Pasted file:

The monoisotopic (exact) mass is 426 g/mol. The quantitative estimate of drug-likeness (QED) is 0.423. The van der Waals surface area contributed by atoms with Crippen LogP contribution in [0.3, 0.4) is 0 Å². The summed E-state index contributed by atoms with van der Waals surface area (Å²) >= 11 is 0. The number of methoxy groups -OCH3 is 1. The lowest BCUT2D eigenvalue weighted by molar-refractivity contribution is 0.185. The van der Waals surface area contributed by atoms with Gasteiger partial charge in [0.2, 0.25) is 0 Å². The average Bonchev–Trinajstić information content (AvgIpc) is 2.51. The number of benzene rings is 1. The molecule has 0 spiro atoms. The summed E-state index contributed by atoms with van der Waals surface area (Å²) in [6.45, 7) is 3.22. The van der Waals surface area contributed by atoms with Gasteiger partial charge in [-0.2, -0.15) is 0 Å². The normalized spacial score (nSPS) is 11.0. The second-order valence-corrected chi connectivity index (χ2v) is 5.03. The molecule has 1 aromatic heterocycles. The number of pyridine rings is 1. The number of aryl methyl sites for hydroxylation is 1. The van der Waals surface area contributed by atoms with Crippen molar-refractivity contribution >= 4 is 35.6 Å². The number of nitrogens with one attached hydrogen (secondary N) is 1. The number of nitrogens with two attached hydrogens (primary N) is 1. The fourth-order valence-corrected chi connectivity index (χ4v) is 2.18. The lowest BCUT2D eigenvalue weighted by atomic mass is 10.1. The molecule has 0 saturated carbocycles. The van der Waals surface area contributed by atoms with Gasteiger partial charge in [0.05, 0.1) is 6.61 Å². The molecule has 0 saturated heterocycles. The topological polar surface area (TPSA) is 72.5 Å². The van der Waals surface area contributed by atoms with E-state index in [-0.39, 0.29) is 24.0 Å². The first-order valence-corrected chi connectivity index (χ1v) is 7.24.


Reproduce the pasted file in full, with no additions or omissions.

The monoisotopic (exact) mass is 426 g/mol. The quantitative estimate of drug-likeness (QED) is 0.423. The van der Waals surface area contributed by atoms with Crippen LogP contribution in [0.3, 0.4) is 0 Å². The summed E-state index contributed by atoms with van der Waals surface area (Å²) >= 11 is 0. The number of methoxy groups -OCH3 is 1. The lowest BCUT2D eigenvalue weighted by molar-refractivity contribution is 0.185. The van der Waals surface area contributed by atoms with Gasteiger partial charge in [0.2, 0.25) is 0 Å². The average Bonchev–Trinajstić information content (AvgIpc) is 2.51. The number of benzene rings is 1. The molecule has 0 spiro atoms. The summed E-state index contributed by atoms with van der Waals surface area (Å²) in [6.45, 7) is 3.22. The van der Waals surface area contributed by atoms with Gasteiger partial charge in [-0.2, -0.15) is 0 Å². The normalized spacial score (nSPS) is 11.0. The second-order valence-corrected chi connectivity index (χ2v) is 5.03. The molecule has 1 aromatic heterocycles. The number of pyridine rings is 1. The number of aryl methyl sites for hydroxylation is 1. The van der Waals surface area contributed by atoms with Crippen molar-refractivity contribution >= 4 is 35.6 Å². The number of nitrogens with one attached hydrogen (secondary N) is 1. The number of nitrogens with two attached hydrogens (primary N) is 1. The fourth-order valence-corrected chi connectivity index (χ4v) is 2.18. The lowest BCUT2D eigenvalue weighted by atomic mass is 10.1. The molecule has 0 saturated carbocycles. The van der Waals surface area contributed by atoms with Gasteiger partial charge in [0.05, 0.1) is 6.61 Å². The molecule has 0 saturated heterocycles. The topological polar surface area (TPSA) is 72.5 Å². The van der Waals surface area contributed by atoms with E-state index in [-0.39, 0.29) is 24.0 Å². The first-order valence-corrected chi connectivity index (χ1v) is 7.24.